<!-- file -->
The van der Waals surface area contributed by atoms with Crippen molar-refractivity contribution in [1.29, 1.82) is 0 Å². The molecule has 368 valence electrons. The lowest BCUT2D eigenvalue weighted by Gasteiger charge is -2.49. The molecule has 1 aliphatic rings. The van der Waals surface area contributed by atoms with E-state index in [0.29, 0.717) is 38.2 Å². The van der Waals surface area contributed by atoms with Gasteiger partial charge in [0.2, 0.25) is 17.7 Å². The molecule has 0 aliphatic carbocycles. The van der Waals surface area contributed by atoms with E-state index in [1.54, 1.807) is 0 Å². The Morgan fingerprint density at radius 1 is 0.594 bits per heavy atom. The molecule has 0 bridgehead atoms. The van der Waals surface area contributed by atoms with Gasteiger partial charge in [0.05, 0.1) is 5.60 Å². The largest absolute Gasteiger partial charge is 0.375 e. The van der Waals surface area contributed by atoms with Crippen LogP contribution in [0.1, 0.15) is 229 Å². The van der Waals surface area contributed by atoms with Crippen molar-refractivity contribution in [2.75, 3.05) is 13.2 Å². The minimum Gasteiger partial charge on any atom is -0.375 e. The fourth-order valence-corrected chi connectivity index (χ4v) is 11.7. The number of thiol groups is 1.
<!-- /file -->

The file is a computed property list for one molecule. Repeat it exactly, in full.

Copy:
The van der Waals surface area contributed by atoms with Crippen molar-refractivity contribution in [1.29, 1.82) is 0 Å². The molecule has 368 valence electrons. The lowest BCUT2D eigenvalue weighted by Gasteiger charge is -2.49. The molecule has 1 aliphatic rings. The van der Waals surface area contributed by atoms with E-state index in [0.29, 0.717) is 38.2 Å². The van der Waals surface area contributed by atoms with Gasteiger partial charge in [0.2, 0.25) is 17.7 Å². The molecule has 0 aliphatic carbocycles. The van der Waals surface area contributed by atoms with E-state index in [1.54, 1.807) is 0 Å². The Morgan fingerprint density at radius 1 is 0.594 bits per heavy atom. The molecule has 0 bridgehead atoms. The van der Waals surface area contributed by atoms with Gasteiger partial charge in [0.05, 0.1) is 5.60 Å². The largest absolute Gasteiger partial charge is 0.375 e. The van der Waals surface area contributed by atoms with Crippen LogP contribution in [0.1, 0.15) is 229 Å². The van der Waals surface area contributed by atoms with Crippen molar-refractivity contribution in [2.75, 3.05) is 13.2 Å². The minimum Gasteiger partial charge on any atom is -0.375 e. The fourth-order valence-corrected chi connectivity index (χ4v) is 11.7. The number of thiol groups is 1.